February 26, 2024

Director Martin Scorsese recently explained why his new film “Killers of The Flower Moon” centered the movie around Leonardo DiCaprio’s White character after some Indigenous critics slammed him for it.

Scorsese’s film is based on the true story of the early 20th-century murders of a wealthy Osage tribe at the hands of American men looking to steal their oil wealth. The legendary director explained during a recent press event that he first cast DiCaprio as the FBI agent investigating the crimes in Oklahoma before casting him as one of the film’s villains, Ernest Burkhart.

According to The Hollywood Reporter, the director said, “We took the character of Tom White that Leo was going to play and, after a couple of years [of development], we took it to its limit. We felt that, ultimately, a story seen through the eyes of the Bureau of Investigation coming in from Washington to this area to find out who did it was… it was [more] a matter of who didn’t do it.”

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Scorsese next to DiCaprio

Director Martin Scorsese explained why he based his new film, “Killers of the Flower Moon” on the storys White male villain following criticism from Indigenous people about the choice. (1) Dia Dipasupil / Staff 2) Jerod Harris / Stringer)

He decided to make DiCaprio play Burkhart, the husband of one of the family’s sisters who oversaw the plot to murder them, as that got closer to the “heart” of the story. Citing the granddaughter of the Osage sister married to Burkhart – who noted how the couple were in love despite the husband’s plot – he said, “A lot of these deceptions and betrayals and murders came out of people who really liked each other…. Ultimately, we were stuck.”

He continued, saying, “We really couldn’t get into the true nature of what this tragedy was, at which point Leo [asked], ‘Where’s the heart of it?’ And I said, ‘Well, the heart is that Molly and Ernest are in love.’ So he says, ‘So maybe I should play Ernest,’ [at] which point everything turned upside down….”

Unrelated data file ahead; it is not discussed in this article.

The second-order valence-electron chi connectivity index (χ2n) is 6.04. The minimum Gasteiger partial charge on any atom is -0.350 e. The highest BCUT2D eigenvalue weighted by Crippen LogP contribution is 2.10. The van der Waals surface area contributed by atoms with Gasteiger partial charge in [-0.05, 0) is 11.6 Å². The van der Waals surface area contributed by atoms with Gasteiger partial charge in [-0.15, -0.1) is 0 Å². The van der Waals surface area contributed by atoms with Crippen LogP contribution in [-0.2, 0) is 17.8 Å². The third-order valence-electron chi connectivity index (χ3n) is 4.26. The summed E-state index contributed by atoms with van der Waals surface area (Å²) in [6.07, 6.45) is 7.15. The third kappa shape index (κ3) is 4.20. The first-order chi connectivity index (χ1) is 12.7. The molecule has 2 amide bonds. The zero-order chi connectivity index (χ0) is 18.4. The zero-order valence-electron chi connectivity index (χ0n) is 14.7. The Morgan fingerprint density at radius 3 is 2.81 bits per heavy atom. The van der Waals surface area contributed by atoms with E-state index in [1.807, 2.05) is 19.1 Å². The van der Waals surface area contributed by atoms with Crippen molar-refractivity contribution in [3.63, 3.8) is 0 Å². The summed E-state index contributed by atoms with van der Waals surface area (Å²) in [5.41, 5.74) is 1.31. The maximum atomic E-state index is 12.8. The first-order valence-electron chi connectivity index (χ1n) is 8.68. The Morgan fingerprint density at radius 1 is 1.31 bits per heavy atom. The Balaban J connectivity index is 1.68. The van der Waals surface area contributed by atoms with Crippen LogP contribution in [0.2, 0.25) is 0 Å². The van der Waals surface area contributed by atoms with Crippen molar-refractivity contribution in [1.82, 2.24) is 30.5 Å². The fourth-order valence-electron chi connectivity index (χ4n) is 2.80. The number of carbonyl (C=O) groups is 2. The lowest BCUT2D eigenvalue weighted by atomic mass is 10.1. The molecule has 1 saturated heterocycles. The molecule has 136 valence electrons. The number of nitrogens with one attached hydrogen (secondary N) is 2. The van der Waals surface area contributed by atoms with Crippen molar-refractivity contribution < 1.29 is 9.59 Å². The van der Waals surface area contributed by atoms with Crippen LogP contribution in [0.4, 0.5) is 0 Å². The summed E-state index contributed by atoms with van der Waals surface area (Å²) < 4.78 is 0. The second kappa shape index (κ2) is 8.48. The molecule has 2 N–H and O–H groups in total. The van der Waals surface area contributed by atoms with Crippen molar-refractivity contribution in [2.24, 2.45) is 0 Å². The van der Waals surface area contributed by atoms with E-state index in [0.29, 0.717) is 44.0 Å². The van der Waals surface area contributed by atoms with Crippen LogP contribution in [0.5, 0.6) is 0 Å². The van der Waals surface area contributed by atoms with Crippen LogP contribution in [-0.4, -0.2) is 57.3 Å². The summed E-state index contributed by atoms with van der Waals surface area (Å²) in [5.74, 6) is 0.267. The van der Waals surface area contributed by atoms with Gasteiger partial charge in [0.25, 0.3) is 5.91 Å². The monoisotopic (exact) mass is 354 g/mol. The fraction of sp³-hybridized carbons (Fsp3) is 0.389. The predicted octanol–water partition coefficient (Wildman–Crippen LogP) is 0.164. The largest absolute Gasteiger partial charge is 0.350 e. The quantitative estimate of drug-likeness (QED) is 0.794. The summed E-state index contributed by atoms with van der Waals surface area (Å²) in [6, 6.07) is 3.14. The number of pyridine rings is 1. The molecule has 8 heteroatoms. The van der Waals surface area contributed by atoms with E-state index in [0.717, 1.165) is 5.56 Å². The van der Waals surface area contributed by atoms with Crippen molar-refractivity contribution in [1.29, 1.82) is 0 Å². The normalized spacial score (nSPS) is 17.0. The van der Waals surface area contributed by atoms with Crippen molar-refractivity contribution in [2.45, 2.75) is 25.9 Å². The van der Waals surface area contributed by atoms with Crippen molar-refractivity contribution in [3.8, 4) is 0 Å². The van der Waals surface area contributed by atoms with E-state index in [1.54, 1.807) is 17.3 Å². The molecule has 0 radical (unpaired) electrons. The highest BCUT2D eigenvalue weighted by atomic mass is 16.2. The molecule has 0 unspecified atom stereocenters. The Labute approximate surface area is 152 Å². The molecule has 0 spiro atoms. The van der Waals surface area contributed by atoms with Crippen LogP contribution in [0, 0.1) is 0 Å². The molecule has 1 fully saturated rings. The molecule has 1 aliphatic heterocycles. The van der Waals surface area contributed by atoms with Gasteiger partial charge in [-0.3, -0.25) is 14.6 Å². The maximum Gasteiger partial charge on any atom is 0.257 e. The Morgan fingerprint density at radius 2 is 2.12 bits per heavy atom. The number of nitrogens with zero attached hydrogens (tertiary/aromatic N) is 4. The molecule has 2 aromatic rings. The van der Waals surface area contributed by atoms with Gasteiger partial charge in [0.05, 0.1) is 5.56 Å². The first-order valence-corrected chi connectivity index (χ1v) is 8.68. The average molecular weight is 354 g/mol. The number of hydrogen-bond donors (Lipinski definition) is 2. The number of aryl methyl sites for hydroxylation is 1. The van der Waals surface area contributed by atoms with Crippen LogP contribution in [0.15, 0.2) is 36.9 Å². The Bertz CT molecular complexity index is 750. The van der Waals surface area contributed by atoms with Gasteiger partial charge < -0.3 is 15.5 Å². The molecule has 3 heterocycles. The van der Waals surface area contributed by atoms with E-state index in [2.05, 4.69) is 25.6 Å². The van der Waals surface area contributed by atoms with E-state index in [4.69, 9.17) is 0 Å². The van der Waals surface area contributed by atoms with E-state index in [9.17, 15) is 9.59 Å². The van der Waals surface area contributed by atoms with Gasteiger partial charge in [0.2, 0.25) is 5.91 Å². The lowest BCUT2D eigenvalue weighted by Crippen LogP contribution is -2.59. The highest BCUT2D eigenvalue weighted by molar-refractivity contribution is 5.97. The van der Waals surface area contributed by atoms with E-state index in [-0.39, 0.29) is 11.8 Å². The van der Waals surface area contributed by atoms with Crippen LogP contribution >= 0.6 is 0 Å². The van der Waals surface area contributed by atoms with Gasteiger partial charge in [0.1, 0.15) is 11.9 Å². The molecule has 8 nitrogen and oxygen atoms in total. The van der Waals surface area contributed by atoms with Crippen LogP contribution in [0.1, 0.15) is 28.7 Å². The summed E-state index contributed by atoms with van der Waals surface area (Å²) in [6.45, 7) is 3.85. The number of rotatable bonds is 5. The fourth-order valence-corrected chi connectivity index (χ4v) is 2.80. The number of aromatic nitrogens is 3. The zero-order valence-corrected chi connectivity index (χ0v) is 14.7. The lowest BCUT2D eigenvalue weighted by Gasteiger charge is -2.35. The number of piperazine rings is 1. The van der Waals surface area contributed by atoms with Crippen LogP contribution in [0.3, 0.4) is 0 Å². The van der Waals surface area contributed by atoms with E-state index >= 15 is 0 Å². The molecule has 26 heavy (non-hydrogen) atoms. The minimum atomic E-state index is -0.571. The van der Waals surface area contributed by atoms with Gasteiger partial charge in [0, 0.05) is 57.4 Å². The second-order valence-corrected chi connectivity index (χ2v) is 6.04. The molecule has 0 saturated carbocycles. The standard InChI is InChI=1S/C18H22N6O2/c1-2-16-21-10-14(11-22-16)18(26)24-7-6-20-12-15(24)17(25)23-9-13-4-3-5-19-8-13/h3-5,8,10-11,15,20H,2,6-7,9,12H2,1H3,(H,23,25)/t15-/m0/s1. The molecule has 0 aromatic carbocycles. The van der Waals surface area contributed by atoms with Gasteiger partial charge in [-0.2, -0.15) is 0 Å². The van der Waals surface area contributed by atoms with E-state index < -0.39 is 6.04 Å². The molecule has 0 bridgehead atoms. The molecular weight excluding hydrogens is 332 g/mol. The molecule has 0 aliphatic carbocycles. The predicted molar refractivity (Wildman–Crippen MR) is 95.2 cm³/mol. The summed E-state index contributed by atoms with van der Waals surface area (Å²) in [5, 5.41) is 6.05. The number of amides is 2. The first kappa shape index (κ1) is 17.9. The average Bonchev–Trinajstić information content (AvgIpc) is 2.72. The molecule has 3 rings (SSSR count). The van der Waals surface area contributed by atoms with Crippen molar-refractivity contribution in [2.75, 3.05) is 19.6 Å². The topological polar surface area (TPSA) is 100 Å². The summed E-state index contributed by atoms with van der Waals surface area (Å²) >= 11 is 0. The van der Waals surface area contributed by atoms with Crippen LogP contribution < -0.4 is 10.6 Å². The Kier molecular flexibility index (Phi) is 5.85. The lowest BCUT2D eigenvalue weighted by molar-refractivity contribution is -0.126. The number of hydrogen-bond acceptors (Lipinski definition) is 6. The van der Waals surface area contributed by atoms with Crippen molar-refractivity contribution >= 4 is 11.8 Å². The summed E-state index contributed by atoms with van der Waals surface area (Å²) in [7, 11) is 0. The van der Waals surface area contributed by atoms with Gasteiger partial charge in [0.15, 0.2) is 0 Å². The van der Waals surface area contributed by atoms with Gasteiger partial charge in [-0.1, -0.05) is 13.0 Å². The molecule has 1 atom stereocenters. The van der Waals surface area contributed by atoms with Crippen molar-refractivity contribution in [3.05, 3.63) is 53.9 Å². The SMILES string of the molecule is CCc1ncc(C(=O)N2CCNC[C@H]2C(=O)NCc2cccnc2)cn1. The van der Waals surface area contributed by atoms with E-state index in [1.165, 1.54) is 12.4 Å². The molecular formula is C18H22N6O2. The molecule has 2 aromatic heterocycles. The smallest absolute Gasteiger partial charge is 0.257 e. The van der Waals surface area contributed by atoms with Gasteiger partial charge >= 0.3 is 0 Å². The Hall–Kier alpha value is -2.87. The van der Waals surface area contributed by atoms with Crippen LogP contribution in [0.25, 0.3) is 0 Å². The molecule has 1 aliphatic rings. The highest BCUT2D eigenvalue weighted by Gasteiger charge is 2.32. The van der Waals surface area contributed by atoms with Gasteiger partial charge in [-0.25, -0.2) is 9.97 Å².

He added, “primarily it’s told, as much as possible, from the ground level in which the Osage and the European American were living together.”

DiCaprio added, “As far-fetched as it may seem to others who see this movie — who are shocked at the atrocities that Ernest continues to commit and Molly’s understanding of what’s going on — it’s based on hard evidence and a sense of community from the Osage that in a lot of ways they have not openly talked about before.”

Lily Gladstone, who plays DiCaprio’s Osage wife in the film, and the central victim of his plot, claimed she made sure her portrayal conveyed the authentic indigenous perspective.

“But the most important element of all of it, for me, was that I was never alone on set. If I was uncertain about a choice I was making there was not just one but several Osage people in every level of production close at hand,” she said.

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Lily Gladstone and Leonardo DiCaprio in a scene from Killers of the Flower Moon

Leonardo DiCaprio stars alongside Lily Gladstone in Martin Scorsese’s “Killers of the Flower Moon.” (Melissa Sue Gordon)

Scorsese’s breakdown of how he approached casting and telling the story followed multiple complaints from Indigenous people over the director’s choices. 

The film’s Osage language consultant, Christopher Cote, suggested the film would have been more effective if the director was indigenous and slammed DiCaprio’s portrayal of Burkhart. He told The Hollywood Reporter, “As an Osage, I really wanted this to be from the perspective of Mollie and what her family experienced, but I think it would take an Osage to do that.”

He added, “Martin Scorsese, not being Osage, I think he did a great job representing our people, but this history is being told almost from the perspective of Ernest Burkhart and they kind of give him this conscience and kind of depict that there’s love. But when somebody conspires to murder your entire family, that’s not love. That’s not love, that’s just beyond abuse.”

Indigenous actor and “Reservation Dogs” star Devery Jacobs ripped Scorsese’s movie on X shortly after it premiered last month. She stated, “Being Native, watching this movie was f—— hellfire. Imagine the worst atrocities committed against yr ancestors, then having to sit thru a movie explicitly filled w/ them, w/ the only respite being 30min long scenes of murderous white guys talking about/planning the killings.”

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